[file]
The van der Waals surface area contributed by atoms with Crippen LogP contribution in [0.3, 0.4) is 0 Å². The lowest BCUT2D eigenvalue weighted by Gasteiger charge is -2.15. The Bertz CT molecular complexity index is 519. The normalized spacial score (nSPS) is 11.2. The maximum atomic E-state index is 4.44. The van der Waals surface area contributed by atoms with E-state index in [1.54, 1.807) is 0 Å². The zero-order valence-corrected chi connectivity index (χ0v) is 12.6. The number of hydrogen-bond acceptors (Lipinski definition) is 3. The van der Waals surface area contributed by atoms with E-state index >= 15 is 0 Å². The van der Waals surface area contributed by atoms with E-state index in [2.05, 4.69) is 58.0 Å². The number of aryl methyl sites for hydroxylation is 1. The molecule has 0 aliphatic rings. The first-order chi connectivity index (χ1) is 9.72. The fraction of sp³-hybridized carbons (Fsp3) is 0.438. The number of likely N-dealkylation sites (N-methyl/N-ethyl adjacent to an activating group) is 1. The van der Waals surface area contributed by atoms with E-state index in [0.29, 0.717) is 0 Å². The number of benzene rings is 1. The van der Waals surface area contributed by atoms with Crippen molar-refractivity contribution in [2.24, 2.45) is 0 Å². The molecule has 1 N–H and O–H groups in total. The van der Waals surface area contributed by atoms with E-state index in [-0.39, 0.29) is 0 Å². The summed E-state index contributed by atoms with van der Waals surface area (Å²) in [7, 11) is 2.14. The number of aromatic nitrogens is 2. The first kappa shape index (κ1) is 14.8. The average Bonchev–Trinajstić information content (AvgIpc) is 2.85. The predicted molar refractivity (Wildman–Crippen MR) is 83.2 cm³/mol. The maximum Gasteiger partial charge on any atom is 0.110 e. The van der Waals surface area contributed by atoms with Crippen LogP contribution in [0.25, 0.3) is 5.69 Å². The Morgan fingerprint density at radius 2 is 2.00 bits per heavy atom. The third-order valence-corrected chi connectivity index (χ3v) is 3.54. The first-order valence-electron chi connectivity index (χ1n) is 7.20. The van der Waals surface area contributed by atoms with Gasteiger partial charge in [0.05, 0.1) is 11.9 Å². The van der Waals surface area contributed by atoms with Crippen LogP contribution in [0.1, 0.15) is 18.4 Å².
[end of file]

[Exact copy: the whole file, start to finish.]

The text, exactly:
The van der Waals surface area contributed by atoms with Crippen LogP contribution in [0.3, 0.4) is 0 Å². The lowest BCUT2D eigenvalue weighted by Gasteiger charge is -2.15. The Bertz CT molecular complexity index is 519. The normalized spacial score (nSPS) is 11.2. The maximum atomic E-state index is 4.44. The van der Waals surface area contributed by atoms with E-state index in [1.54, 1.807) is 0 Å². The zero-order valence-corrected chi connectivity index (χ0v) is 12.6. The number of hydrogen-bond acceptors (Lipinski definition) is 3. The van der Waals surface area contributed by atoms with E-state index >= 15 is 0 Å². The van der Waals surface area contributed by atoms with E-state index in [2.05, 4.69) is 58.0 Å². The number of aryl methyl sites for hydroxylation is 1. The molecule has 0 aliphatic rings. The first-order chi connectivity index (χ1) is 9.72. The fraction of sp³-hybridized carbons (Fsp3) is 0.438. The number of likely N-dealkylation sites (N-methyl/N-ethyl adjacent to an activating group) is 1. The van der Waals surface area contributed by atoms with E-state index in [0.29, 0.717) is 0 Å². The number of benzene rings is 1. The van der Waals surface area contributed by atoms with Crippen molar-refractivity contribution in [2.24, 2.45) is 0 Å². The molecule has 1 N–H and O–H groups in total. The van der Waals surface area contributed by atoms with E-state index in [-0.39, 0.29) is 0 Å². The summed E-state index contributed by atoms with van der Waals surface area (Å²) in [7, 11) is 2.14. The number of aromatic nitrogens is 2. The first kappa shape index (κ1) is 14.8. The average Bonchev–Trinajstić information content (AvgIpc) is 2.85. The predicted molar refractivity (Wildman–Crippen MR) is 83.2 cm³/mol. The maximum Gasteiger partial charge on any atom is 0.110 e. The van der Waals surface area contributed by atoms with Crippen LogP contribution in [0.25, 0.3) is 5.69 Å². The Morgan fingerprint density at radius 2 is 2.00 bits per heavy atom. The third-order valence-corrected chi connectivity index (χ3v) is 3.54. The first-order valence-electron chi connectivity index (χ1n) is 7.20. The van der Waals surface area contributed by atoms with Gasteiger partial charge in [0.05, 0.1) is 11.9 Å². The van der Waals surface area contributed by atoms with Crippen LogP contribution in [0.1, 0.15) is 18.4 Å².